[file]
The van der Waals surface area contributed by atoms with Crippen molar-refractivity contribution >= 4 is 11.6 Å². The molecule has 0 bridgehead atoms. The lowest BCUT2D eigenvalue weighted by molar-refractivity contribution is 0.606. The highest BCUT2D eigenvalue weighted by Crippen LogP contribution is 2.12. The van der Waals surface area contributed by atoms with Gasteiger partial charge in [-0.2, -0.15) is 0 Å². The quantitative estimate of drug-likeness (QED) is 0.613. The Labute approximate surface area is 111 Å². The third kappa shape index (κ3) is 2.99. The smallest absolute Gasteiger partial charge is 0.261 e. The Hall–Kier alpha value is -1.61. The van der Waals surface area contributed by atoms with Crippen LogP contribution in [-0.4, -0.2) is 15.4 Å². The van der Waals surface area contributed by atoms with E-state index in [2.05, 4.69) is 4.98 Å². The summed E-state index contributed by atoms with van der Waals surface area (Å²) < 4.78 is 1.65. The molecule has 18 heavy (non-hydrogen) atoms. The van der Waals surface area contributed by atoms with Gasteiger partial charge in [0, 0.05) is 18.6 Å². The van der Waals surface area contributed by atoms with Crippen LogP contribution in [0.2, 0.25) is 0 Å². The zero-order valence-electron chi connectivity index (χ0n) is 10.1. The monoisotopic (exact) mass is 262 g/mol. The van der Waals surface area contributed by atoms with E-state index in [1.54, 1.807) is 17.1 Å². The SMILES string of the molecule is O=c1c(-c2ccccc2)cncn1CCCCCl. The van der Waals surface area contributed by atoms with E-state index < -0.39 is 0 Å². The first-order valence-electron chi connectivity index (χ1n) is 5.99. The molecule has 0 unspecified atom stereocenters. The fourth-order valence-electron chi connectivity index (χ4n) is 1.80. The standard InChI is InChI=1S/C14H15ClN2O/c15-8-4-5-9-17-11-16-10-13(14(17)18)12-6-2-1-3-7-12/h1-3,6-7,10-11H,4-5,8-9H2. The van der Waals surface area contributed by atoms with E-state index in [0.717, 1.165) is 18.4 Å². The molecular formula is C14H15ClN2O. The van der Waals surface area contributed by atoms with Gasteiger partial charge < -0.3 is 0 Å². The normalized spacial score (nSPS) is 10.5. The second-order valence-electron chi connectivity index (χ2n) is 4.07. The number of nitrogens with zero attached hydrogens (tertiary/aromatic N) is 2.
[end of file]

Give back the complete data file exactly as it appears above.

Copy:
The van der Waals surface area contributed by atoms with Crippen molar-refractivity contribution >= 4 is 11.6 Å². The molecule has 0 bridgehead atoms. The lowest BCUT2D eigenvalue weighted by molar-refractivity contribution is 0.606. The highest BCUT2D eigenvalue weighted by Crippen LogP contribution is 2.12. The van der Waals surface area contributed by atoms with Gasteiger partial charge in [-0.2, -0.15) is 0 Å². The quantitative estimate of drug-likeness (QED) is 0.613. The Labute approximate surface area is 111 Å². The third kappa shape index (κ3) is 2.99. The smallest absolute Gasteiger partial charge is 0.261 e. The Hall–Kier alpha value is -1.61. The van der Waals surface area contributed by atoms with Crippen LogP contribution in [-0.4, -0.2) is 15.4 Å². The van der Waals surface area contributed by atoms with E-state index in [2.05, 4.69) is 4.98 Å². The summed E-state index contributed by atoms with van der Waals surface area (Å²) < 4.78 is 1.65. The molecule has 18 heavy (non-hydrogen) atoms. The van der Waals surface area contributed by atoms with Gasteiger partial charge in [0, 0.05) is 18.6 Å². The van der Waals surface area contributed by atoms with Crippen LogP contribution in [0.2, 0.25) is 0 Å². The zero-order valence-electron chi connectivity index (χ0n) is 10.1. The monoisotopic (exact) mass is 262 g/mol. The van der Waals surface area contributed by atoms with E-state index in [1.54, 1.807) is 17.1 Å². The SMILES string of the molecule is O=c1c(-c2ccccc2)cncn1CCCCCl. The van der Waals surface area contributed by atoms with E-state index < -0.39 is 0 Å². The first-order valence-electron chi connectivity index (χ1n) is 5.99. The molecule has 0 unspecified atom stereocenters. The fourth-order valence-electron chi connectivity index (χ4n) is 1.80. The standard InChI is InChI=1S/C14H15ClN2O/c15-8-4-5-9-17-11-16-10-13(14(17)18)12-6-2-1-3-7-12/h1-3,6-7,10-11H,4-5,8-9H2. The van der Waals surface area contributed by atoms with E-state index in [0.717, 1.165) is 18.4 Å². The molecular formula is C14H15ClN2O. The van der Waals surface area contributed by atoms with Gasteiger partial charge < -0.3 is 0 Å². The normalized spacial score (nSPS) is 10.5. The second-order valence-electron chi connectivity index (χ2n) is 4.07. The number of nitrogens with zero attached hydrogens (tertiary/aromatic N) is 2.